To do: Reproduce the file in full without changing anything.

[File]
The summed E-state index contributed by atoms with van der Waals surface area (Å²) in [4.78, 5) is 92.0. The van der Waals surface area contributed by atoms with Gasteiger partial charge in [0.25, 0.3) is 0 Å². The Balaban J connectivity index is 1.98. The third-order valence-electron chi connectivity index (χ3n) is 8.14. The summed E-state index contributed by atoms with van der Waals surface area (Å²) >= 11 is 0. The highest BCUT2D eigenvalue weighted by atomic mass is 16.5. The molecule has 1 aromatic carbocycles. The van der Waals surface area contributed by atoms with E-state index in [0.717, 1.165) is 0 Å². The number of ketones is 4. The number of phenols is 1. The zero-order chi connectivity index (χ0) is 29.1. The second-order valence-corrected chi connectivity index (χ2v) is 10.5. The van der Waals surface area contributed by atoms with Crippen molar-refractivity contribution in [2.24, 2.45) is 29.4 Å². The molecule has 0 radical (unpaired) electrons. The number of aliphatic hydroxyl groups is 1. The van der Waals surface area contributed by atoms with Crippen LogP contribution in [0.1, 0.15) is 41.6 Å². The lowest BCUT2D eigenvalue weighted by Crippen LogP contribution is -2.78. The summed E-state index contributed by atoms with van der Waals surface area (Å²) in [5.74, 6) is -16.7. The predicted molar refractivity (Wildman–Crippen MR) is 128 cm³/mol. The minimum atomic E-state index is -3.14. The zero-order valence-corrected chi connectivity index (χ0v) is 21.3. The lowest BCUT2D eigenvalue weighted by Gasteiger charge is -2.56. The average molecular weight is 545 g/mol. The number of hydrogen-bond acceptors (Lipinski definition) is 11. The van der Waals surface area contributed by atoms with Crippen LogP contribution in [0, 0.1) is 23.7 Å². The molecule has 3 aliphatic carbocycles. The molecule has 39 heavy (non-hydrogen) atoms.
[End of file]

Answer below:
The summed E-state index contributed by atoms with van der Waals surface area (Å²) in [4.78, 5) is 92.0. The van der Waals surface area contributed by atoms with Gasteiger partial charge in [0.25, 0.3) is 0 Å². The Balaban J connectivity index is 1.98. The third-order valence-electron chi connectivity index (χ3n) is 8.14. The summed E-state index contributed by atoms with van der Waals surface area (Å²) >= 11 is 0. The highest BCUT2D eigenvalue weighted by atomic mass is 16.5. The molecule has 1 aromatic carbocycles. The van der Waals surface area contributed by atoms with E-state index in [0.717, 1.165) is 0 Å². The number of ketones is 4. The number of phenols is 1. The zero-order chi connectivity index (χ0) is 29.1. The second-order valence-corrected chi connectivity index (χ2v) is 10.5. The van der Waals surface area contributed by atoms with Crippen molar-refractivity contribution in [2.24, 2.45) is 29.4 Å². The molecule has 0 radical (unpaired) electrons. The number of aliphatic hydroxyl groups is 1. The van der Waals surface area contributed by atoms with Crippen LogP contribution in [0.1, 0.15) is 41.6 Å². The lowest BCUT2D eigenvalue weighted by Crippen LogP contribution is -2.78. The summed E-state index contributed by atoms with van der Waals surface area (Å²) in [5.74, 6) is -16.7. The predicted molar refractivity (Wildman–Crippen MR) is 128 cm³/mol. The minimum atomic E-state index is -3.14. The zero-order valence-corrected chi connectivity index (χ0v) is 21.3. The lowest BCUT2D eigenvalue weighted by Gasteiger charge is -2.56. The average molecular weight is 545 g/mol. The number of hydrogen-bond acceptors (Lipinski definition) is 11. The van der Waals surface area contributed by atoms with Crippen LogP contribution in [0, 0.1) is 23.7 Å². The molecule has 3 aliphatic carbocycles. The molecule has 39 heavy (non-hydrogen) atoms.